In 1997, the G7 provided $300 million dollars to the effort to build the containment of the reactor meltdown at Chernobyl.
In 1999, the G7 decided to get more directly involved in "managing the international monetary system" through the Financial Stability Forum, formed earlier in 1999 and the G-20, established following the summit, to "promote dialogue between major industrial and emerging market countries". The G7 also announced their plan to cancel 90% of bilateral, and multilateral debt for the HIPC, totaling $100 billion. In 2005 the G7 announced debt reductions of "up to 100%" to be negotiated on a "case by case" basis.
In 2008 the G7 met twice in Washington, D.C. to discuss the global financial crisis of 2007–2008 and in February 2009 in Rome. The group of finance ministers pledged to take "all necessary steps" to stem the crisis.
On 2 March 2014, the G7 condemned the "Russian Federation's violation of the sovereignty and territorial integrity of Ukraine." The G7 stated "that the International Monetary Fund (IMF) remains the institution best prepared to help Ukraine address its immediate economic challenges through policy advice and financing, conditioned on needed reforms", and that the G7 was "committed to mobilize rapid technical assistance to support Ukraine in addressing its macroeconomic, regulatory and anti-corruption challenges." On 24 March 2014, the G7 convened an emergency meeting in response to the Russian Federation's annexation of Crimea at the official residence of the Prime Minister of the Netherlands, the Catshuis in The Hague. This location was chosen because all G7 leaders were already present to attend the 2014 Nuclear Security Summit hosted by the Netherlands. This was the first G7 meeting neither taking place in a member nation nor having the host leader participating in the meeting. On 4 June 2014 leaders at the G7 summit in Brussels, condemned Moscow for its "continuing violation" of Ukraine's sovereignty, in their joint statement and stated they were prepared to impose further sanctions on Russia. This meeting was the first since Russia was expelled from the G8 following its annexation of Crimea in March.
The annual G7 leaders summit is attended by the heads of government. The member country holding the G7 presidency is responsible for organizing and hosting the year's summit. The serial annual summits can be parsed chronologically in arguably distinct ways, including as the sequence of host countries for the summits has recurred over time and series. Generally every country hosts the summit once every 7 years.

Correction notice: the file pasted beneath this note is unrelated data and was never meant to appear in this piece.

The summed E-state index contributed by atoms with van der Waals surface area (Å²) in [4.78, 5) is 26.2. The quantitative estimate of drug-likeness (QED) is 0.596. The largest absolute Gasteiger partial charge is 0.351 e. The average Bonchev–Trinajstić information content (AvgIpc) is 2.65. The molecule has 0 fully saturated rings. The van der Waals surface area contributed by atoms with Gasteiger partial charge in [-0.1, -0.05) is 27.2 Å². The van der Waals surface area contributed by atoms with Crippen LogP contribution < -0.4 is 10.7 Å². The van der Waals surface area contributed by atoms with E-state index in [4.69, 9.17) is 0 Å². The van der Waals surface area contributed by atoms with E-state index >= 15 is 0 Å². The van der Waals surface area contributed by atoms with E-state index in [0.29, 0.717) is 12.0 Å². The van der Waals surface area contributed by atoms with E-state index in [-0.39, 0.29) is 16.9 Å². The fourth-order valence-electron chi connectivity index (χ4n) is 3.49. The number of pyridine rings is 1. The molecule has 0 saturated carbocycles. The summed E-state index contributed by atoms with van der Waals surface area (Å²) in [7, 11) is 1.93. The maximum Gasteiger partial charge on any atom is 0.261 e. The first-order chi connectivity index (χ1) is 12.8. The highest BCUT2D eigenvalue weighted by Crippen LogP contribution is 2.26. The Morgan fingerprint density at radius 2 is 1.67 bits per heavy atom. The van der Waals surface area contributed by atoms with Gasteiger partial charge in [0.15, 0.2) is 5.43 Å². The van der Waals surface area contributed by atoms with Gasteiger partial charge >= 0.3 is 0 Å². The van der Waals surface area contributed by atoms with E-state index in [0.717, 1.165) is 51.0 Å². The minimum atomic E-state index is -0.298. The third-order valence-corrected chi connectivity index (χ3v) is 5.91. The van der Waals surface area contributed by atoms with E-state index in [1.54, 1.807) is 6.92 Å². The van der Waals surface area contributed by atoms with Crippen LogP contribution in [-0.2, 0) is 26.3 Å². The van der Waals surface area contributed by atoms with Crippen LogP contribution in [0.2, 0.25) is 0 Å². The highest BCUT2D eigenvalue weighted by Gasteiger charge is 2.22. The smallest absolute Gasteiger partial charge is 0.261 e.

|Date||Host||Host figure||Location held||Website||Notes|
|1st||15–17 November 1975||France||Valéry Giscard d'Estaing||Château de Rambouillet, District of the Paris Region||G6 Summit|
|2nd||27–28 June 1976||United States||Gerald R. Ford||Dorado, Puerto Rico||Also called "Rambouillet II". Canada joined the group, forming the G7|
|3rd||7–8 May 1977||United Kingdom||James Callaghan||London, England||The President of the European Commission was invited to join the annual G7 summits|
|4th||16–17 July 1978||West Germany||Helmut Schmidt||Bonn, North Rhine-Westphalia|
|5th||28–29 June 1979||Japan||Masayoshi Ōhira||Tokyo|
|6th||22–23 June 1980||Italy||Francesco Cossiga||Venice, Veneto||Prime Minister Ōhira died in office on 12 June; Foreign Minister Saburō Ōkita led the delegation that represented Japan.|
|7th||20–21 July 1981||Canada||Pierre E. Trudeau||Montebello, Quebec|
|8th||4–6 June 1982||France||François Mitterrand||Versailles, Île-de-France|
|9th||28–30 May 1983||United States||Ronald Reagan||Williamsburg, Virginia|
|10th||7–9 June 1984||United Kingdom||Margaret Thatcher||London, England|
|11th||2–4 May 1985||West Germany||Helmut Kohl||Bonn, North Rhine-Westphalia|
|12th||4–6 May 1986||Japan||Yasuhiro Nakasone||Tokyo|
|13th||8–10 June 1987||Italy||Amintore Fanfani||Venice, Veneto|
|14th||19–21 June 1988||Canada||Brian Mulroney||Toronto, Ontario|
|15th||14–16 July 1989||France||François Mitterrand||Paris, Île-de-France|
|16th||9–11 July 1990||United States||George H. W. Bush||Houston, Texas|
|17th||15–17 July 1991||United Kingdom||John Major||London, England|
|18th||6–8 July 1992||Germany||Helmut Kohl||Munich, Bavaria|
|19th||7–9 July 1993||Japan||Kiichi Miyazawa||Tokyo|
|20th||8–10 July 1994||Italy||Silvio Berlusconi||Naples, Campania|
|21st||15–17 June 1995||Canada||Jean Chrétien||Halifax, Nova Scotia|||
|22nd||27–29 June 1996||France||Jacques Chirac||Lyon, Rhône-Alpes||International organizations' debut to G7 Summits periodically. The invited ones here were: United Nations, World Bank, International Monetary Fund and the World Trade Organization.|
|23rd||20–22 June 1997||United States||Bill Clinton||Denver, Colorado||||Russia joins the group, forming G8|
|24th||15–17 May 1998||United Kingdom||Tony Blair||Birmingham, West Midlands|||
|25th||18–20 June 1999||Germany||Gerhard Schröder||Cologne, North Rhine-Westphalia||||First Summit of the G-20 major economies at Berlin|
|26th||21–23 July 2000||Japan||Yoshirō Mori||Nago, Okinawa||||Formation of the G8+5 starts, when South Africa was invited. Until the 38th G8 summit in 2012, it has been invited to the Summit annually without interruption. Also, with permission from a G8 leader, other nations were invited to the Summit on a periodical basis for the first time. Nigeria, Algeria and Senegal accepted their invitations here. The World Health Organization was also invited for the first time.|